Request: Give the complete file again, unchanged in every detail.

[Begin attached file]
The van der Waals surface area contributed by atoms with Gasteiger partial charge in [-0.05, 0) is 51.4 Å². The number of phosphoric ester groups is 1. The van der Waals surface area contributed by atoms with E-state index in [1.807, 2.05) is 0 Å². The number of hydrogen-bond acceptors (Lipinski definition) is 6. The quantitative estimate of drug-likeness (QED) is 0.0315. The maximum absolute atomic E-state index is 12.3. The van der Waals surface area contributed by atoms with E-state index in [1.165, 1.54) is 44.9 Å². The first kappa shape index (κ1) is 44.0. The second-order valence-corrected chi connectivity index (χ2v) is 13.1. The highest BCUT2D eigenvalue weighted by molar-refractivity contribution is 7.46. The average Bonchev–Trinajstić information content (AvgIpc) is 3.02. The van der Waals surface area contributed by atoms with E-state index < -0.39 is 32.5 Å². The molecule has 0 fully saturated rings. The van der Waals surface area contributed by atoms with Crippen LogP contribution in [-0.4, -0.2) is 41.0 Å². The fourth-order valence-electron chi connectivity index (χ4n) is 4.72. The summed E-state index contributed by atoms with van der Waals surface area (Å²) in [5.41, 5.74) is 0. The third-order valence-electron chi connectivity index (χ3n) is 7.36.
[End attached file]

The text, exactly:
The van der Waals surface area contributed by atoms with Gasteiger partial charge in [-0.05, 0) is 51.4 Å². The number of phosphoric ester groups is 1. The van der Waals surface area contributed by atoms with E-state index in [1.807, 2.05) is 0 Å². The number of hydrogen-bond acceptors (Lipinski definition) is 6. The quantitative estimate of drug-likeness (QED) is 0.0315. The maximum absolute atomic E-state index is 12.3. The van der Waals surface area contributed by atoms with E-state index in [1.165, 1.54) is 44.9 Å². The first kappa shape index (κ1) is 44.0. The second-order valence-corrected chi connectivity index (χ2v) is 13.1. The highest BCUT2D eigenvalue weighted by molar-refractivity contribution is 7.46. The average Bonchev–Trinajstić information content (AvgIpc) is 3.02. The van der Waals surface area contributed by atoms with E-state index < -0.39 is 32.5 Å². The molecule has 0 fully saturated rings. The van der Waals surface area contributed by atoms with Crippen LogP contribution in [-0.4, -0.2) is 41.0 Å². The fourth-order valence-electron chi connectivity index (χ4n) is 4.72. The summed E-state index contributed by atoms with van der Waals surface area (Å²) in [5.41, 5.74) is 0. The third-order valence-electron chi connectivity index (χ3n) is 7.36.